Monthly Archives: September 2010

Back to a mixed economy

Economist Brad DeLong gives a short intellectual history of economic paradigms in the United States. In the nineteenth and early twentieth century there were the laissez-faire economists. With the arrival of the Great Depression and World War II in the thirties, however, it became quite evident that the government needed to participate more vigorously in managing the economy. John Maynard Keynes brought a dose of reasonableness to the field with his theory of a “mixed economy” in which governments dampen recessions and increase levels of employment through fiscal policy.
Beginning in the seventies, however, laissez-faire principles had their revenge with Milton Friedman.
Friedman proposed that with one minor, technocratic adjustment a largely unregulated free-market would work just fine. That adjustment? The government had to control the “money supply” and keep it growing at a steady, constant rate-no matter what. Since money was what people used to pay for their spending, a smoothly-growing money supply meant a smoothly-growing flow of spending and, hence, no depressions…
However, as we are seeing today, keeping the money supply growing is not entirely under governments’ control. Adjusting interest rates and regulating the printing of money is not enough.
When banks and businesses and households get scared and cautious and feel poor, they take steps to shrink the economic reality that is the “money supply.” Businesses extend less trade credit. Credit card companies cut off cards and reduce ceilings. Banks call in loans and then take no steps to replace the deposits extinguished by the loan pay-downs. Without a single bureaucrat making a single decision to slow down a single printing press, the money supply shrinks—disastrously in episodes like the Great Depression. Thus in emergencies, to say that all the central bank has to do is to keep the money supply growing smoothly is very like saying that all the captain of the Titanic has to do is to keep the deck of the ship level.
It was not possible to ward off the current recession by adjusting interest rates and printing more money.
So increasingly over the past year, the central ministries of the globe have taken extra measures: they have guaranteed debts, they have partially or completely nationalized banks, they have forced weak institutions to merge with stronger ones, they have expanded their balance sheets to an extraordinary extent. And yet this, too, has not been enough.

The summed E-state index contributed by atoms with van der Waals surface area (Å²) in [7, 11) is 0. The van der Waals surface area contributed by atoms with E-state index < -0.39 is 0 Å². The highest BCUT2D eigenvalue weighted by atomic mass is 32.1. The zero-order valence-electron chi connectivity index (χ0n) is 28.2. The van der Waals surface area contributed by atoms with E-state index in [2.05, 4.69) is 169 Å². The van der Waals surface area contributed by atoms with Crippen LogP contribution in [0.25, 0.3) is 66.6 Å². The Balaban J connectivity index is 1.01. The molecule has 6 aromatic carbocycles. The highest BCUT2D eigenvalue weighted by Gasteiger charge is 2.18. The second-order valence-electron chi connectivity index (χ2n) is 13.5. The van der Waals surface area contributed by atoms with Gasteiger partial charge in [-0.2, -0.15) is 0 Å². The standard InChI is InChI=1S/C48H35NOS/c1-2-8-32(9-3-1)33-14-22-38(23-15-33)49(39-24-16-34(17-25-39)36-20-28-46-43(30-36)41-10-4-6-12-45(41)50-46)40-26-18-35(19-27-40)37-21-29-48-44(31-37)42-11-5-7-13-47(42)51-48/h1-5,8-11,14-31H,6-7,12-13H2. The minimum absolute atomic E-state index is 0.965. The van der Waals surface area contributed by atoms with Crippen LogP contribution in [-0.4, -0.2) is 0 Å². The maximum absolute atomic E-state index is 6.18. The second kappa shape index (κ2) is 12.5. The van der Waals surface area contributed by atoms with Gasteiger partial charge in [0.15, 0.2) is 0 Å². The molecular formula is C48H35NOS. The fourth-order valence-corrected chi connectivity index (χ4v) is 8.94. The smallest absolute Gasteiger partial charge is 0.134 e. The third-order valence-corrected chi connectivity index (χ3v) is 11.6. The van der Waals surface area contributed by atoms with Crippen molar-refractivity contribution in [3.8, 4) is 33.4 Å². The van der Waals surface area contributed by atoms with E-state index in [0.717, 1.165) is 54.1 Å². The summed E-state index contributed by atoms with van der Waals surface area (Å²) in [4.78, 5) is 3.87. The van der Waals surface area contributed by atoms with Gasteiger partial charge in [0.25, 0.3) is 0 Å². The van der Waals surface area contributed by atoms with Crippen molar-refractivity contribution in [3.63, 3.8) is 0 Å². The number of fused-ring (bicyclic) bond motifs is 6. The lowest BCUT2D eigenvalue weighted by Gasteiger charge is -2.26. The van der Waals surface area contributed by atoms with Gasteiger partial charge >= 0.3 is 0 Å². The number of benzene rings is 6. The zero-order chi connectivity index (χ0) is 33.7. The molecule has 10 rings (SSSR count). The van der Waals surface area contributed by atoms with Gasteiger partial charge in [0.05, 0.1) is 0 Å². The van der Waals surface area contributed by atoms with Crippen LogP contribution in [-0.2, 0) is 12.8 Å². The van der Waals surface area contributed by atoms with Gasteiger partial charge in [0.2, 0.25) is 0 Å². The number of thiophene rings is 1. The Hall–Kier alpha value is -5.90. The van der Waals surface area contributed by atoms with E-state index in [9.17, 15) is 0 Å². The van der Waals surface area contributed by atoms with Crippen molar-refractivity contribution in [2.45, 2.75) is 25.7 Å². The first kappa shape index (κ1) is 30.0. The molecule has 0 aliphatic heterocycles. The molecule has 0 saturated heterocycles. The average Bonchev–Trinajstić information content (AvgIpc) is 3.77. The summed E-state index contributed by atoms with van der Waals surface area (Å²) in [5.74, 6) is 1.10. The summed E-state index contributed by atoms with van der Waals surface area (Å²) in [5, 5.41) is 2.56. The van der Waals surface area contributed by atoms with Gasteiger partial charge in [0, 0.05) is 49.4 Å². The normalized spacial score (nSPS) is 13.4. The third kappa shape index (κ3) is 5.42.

There is nothing else to do than to return to a more reasonable “mixed market” approach. Monetary policy must be combined with strong fiscal policy.

Economic progress and the middle class

Apparently, economic progress rides the tails of a middle class that spends. This insight is often attributed to Henry Ford. He reputedly gave his workers relatively higher wages so that they could afford to purchase the automobiles they labored to make.

Last Thursday in the New York Times, Bill Clinton’s former secretary of labor Robert Reich wrote an Op-Ed claiming that the reason that the United States’ economy continues to sputter is because the middle class no longer has the means to spend. The average male worker in the US earns less, when his wages are adjusted for inflation, than he did thirty years ago.

Over the past three decades, the economy continued to grow because the middle class found ways to increase their spending even though wages had essentially stagnated. First, women increasingly entered the workforce contributing to households’ disposable incomes. Second, men and women worked more hours than before. And finally, households got into debt in order to be able to keep on spending.

If the growing economy did not result in increasing middle-class wages (not in real terms), then who was benefitting? The rich were. This is a problem because the rich do not spend like the poor and middle class do. Henry Ford and his wealthy friends were not going to buy up all of the automobiles that were built in his factories.

Spending is the true motor of economic growth. Investing (or saving), what the rich often do with a significant portion of their money, only functions if others are spending. Economic growth will continue to be meager, argues Reich, until middle class worker once again have the means with which to spend.

Why is it that Canada has weathered the recession better than the United States? It certainly has something to do with the tighter regulation of banks north of the border. Following Reich’s arguments, I would suggest that it also might have a lot to do with the fact that in Canada the middle class is comparatively a lot stronger than it is in the US.